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Cover Letter�Don�t Sweat It

Writing a cover letter to accompany a resume, for some, can conjure up bad memories from high school or college composition class. With sweaty palms, they reach for the Thesaurus and Dictionary. That feeling of uncertainty begins to cloud their thoughts and words as they ponder, �What do I want to say? Why should they hire me? What makes me a worthwhile candidate?�

My advice to clients who are job searching is to keep it brief and to the point. The individual or team, who is screening the applicants and possibly interviewing as well, have lots of reading to wade through. Brevity, clarity, and appeal for action will help you get noticed.

In three to four paragraphs, tell the potential employer:

�What you want? How did you hear of the position and why are you applying? Do you know someone who works there? Are you familiar with the product or the service? Make the connection.

�What you can do for them? Why should they hire you? What do you bring to the company? Expand on a few key points regarding your skills and experience from your resume

�Make the contact for an interview. Lead the employer to action. Be proactive and say you will be contacting them regarding the position. Make sure you give your phone number and email. Be available for the calls or emails.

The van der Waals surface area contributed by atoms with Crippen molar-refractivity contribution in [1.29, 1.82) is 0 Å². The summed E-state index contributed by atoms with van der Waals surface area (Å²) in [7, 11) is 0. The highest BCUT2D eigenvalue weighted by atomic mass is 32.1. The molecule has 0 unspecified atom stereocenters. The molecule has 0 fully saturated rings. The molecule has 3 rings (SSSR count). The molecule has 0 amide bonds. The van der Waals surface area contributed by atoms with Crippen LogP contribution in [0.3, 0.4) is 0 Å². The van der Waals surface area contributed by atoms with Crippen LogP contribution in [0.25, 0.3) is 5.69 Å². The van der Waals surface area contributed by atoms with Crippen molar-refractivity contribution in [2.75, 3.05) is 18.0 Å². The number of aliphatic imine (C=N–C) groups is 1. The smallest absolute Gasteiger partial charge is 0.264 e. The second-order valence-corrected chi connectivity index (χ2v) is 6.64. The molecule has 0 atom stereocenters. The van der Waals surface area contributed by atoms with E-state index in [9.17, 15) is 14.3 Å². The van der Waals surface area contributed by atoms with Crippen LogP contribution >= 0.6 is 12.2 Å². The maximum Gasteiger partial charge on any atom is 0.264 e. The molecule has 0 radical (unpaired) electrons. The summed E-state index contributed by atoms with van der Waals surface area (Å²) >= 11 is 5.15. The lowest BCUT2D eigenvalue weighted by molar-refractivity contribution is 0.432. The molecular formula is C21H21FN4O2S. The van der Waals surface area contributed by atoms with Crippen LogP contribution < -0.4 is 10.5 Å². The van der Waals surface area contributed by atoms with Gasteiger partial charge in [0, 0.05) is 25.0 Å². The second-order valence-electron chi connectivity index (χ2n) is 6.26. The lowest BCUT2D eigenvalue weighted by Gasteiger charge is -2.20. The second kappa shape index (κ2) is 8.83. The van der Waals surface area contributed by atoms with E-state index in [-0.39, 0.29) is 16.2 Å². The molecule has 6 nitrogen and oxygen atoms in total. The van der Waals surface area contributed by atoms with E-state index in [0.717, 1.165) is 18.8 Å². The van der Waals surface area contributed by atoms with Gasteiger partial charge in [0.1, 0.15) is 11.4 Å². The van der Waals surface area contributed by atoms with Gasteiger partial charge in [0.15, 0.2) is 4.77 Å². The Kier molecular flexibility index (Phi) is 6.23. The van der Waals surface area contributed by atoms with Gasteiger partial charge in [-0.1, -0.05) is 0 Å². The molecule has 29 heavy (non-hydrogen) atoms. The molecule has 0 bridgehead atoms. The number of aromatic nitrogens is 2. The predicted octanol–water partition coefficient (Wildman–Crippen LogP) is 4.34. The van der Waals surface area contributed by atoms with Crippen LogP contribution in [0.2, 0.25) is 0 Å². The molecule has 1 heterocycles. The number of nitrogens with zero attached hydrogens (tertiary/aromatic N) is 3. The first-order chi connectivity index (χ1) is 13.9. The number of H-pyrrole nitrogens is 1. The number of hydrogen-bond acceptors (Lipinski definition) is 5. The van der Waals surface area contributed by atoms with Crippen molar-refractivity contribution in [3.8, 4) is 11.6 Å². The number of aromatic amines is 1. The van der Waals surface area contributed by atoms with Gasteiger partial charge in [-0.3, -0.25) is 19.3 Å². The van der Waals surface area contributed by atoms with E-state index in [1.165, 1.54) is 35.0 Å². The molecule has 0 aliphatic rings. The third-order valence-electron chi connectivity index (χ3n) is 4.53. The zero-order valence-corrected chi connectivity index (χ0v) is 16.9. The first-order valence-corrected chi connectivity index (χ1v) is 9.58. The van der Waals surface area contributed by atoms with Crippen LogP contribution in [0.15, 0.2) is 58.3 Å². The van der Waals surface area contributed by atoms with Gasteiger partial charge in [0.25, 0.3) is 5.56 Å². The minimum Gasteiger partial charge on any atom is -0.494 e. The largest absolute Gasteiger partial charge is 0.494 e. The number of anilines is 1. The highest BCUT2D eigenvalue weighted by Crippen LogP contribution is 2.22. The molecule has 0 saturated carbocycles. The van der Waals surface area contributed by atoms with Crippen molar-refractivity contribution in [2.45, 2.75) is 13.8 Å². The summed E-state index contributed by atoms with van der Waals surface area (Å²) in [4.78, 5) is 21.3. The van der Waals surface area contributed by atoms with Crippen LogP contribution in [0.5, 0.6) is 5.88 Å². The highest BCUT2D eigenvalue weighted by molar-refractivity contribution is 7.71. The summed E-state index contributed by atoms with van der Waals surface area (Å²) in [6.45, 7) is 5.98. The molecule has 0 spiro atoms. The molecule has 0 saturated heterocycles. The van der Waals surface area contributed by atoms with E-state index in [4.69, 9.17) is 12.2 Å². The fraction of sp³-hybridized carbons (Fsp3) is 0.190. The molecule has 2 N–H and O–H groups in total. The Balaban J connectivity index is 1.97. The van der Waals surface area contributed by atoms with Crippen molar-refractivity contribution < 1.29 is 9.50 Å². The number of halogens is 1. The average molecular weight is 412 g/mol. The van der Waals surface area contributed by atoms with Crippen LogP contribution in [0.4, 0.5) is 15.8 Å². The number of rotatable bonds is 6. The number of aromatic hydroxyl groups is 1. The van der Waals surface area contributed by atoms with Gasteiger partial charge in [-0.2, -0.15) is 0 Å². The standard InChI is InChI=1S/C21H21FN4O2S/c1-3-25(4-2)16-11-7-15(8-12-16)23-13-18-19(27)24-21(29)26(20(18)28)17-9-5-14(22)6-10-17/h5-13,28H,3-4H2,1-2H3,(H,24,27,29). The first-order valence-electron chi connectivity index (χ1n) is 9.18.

Other Tips:

�Outline the cover letter with notes of what you want to say. Jot down words and phrases. The cover letter is a reflection of you. So, �know thyself� means take time to reflect and organize what you want to say before you construct the letter.

�Do your research on the employer using the Internet, annual reports, newspaper, etc.

�The salutation should include a name, Dear Mr. Brown or Dear Ms. Clark. This is no time for �Dear Sir, Dear Madam� and never, never �To Whom It May Concern.�

�Proofread the cover letter. Use the professional format with proper spacing and margins. Appearance matters. Ask someone else to proof it as well.

�Read the cover letter aloud. Does it flow? How does it sound to you?

�Show energy and enthusiasm in the letter. Would you hire yourself?

The good news�once you create a professional cover letter, it will serve as a template that can be used for other applications.

Submitted by:

Barbara Wulf

Barbara Wulf MS, GCDF, CPCC Barbara Wulf is a certified career/life coach and speaker who helps individuals redesign their career paths by supporting and inspiring them to stretch, seek, and achieve life/work success. Barbara holds a master's degree in counseling, is a global career development facilitator, is certified by The Coaches Training Institute and is an adjunct faculty member at Concordia University, St. Paul, MN. Barbara offers career assessments along with resume/cover letter writing and interviewing strategies for impact. Sign up for her monthly e-zine, OWN IT, WORK IT, LIVE IT at http://www.beckoncall-coach.com.


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